By Terry L. Jones
September 11, 2012
BRUSLY — Mayor Joey Normand found a lot more than just the morning newspaper on his front lawn Sunday.
The mayoral incumbent said Monday that 21 of his campaign signs had been ripped up from the yards of his neighbors on Live Oak Drive in Brusly and tossed on his front lawn during the middle of the night Saturday.
“My wife and I were out of town and we returned home about 11:30 p.m. Saturday night,” Normand said. “At that time all my signs on Live Oak were still in place. Sometime between then and 5 a.m., when my wife woke up to get the morning newspaper, she was startled to find 21 yard signs just thrown in our front yard.”
Officials with the Police Department and West Baton Rouge Parish Sheriff’s Department confirmed Monday that an investigation into the incident had been launched.
West Baton Rouge Parish Sheriff’s Col. Richie Johnson said tampering with political signs is a misdemeanor offense that carries a fine of up to $500 and six months of jail time. He said the property owners who live on Live Oak who had signs removed also could file trespassing complaints.
“Suppression of free speech and censorship are non-acceptable,” Johnson said Monday.
Johnson also lives on Live Oak Drive and said he has several yard signs posted on his front lawn from various candidates. His Normand signs was also snatched up, he said.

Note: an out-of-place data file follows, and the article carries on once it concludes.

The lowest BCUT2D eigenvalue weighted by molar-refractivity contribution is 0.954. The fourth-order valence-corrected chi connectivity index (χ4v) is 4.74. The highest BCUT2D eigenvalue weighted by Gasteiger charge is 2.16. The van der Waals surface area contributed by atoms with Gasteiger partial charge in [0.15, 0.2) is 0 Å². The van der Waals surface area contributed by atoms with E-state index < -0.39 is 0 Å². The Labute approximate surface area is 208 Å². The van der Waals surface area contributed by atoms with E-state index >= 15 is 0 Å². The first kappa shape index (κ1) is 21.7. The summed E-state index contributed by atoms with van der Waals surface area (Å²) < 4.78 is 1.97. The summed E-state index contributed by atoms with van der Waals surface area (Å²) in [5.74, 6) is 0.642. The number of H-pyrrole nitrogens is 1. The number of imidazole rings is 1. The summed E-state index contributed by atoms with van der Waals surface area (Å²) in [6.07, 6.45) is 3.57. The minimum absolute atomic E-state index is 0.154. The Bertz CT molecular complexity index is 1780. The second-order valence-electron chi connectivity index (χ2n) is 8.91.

Brusly Police Chief Jamie Whaley said his officers will be conducting interviews with Normand’s neighbors to determine if anyone saw or heard anything suspicious that night.
Normand said that while some people believe the incident could just be a prank by some local teens, he suspects someone with a vendetta against him might have been involved because only his signs were targeted.
Normand, who has no party affiliation, is facing Republican Rusty Daigle in the Nov. 6 mayoral race.
Normand said he has suspicions about who may have been behind the incident but “guarantees” his opponent had nothing to do with it.
“I know Rusty, he’s not that type of person,” he said. “Listen, I came up in Avoyelles Parish where politics is a contact sport. But even in the lowest back-biting campaign there was an unwritten rule that you don’t touch someone else’s sign.”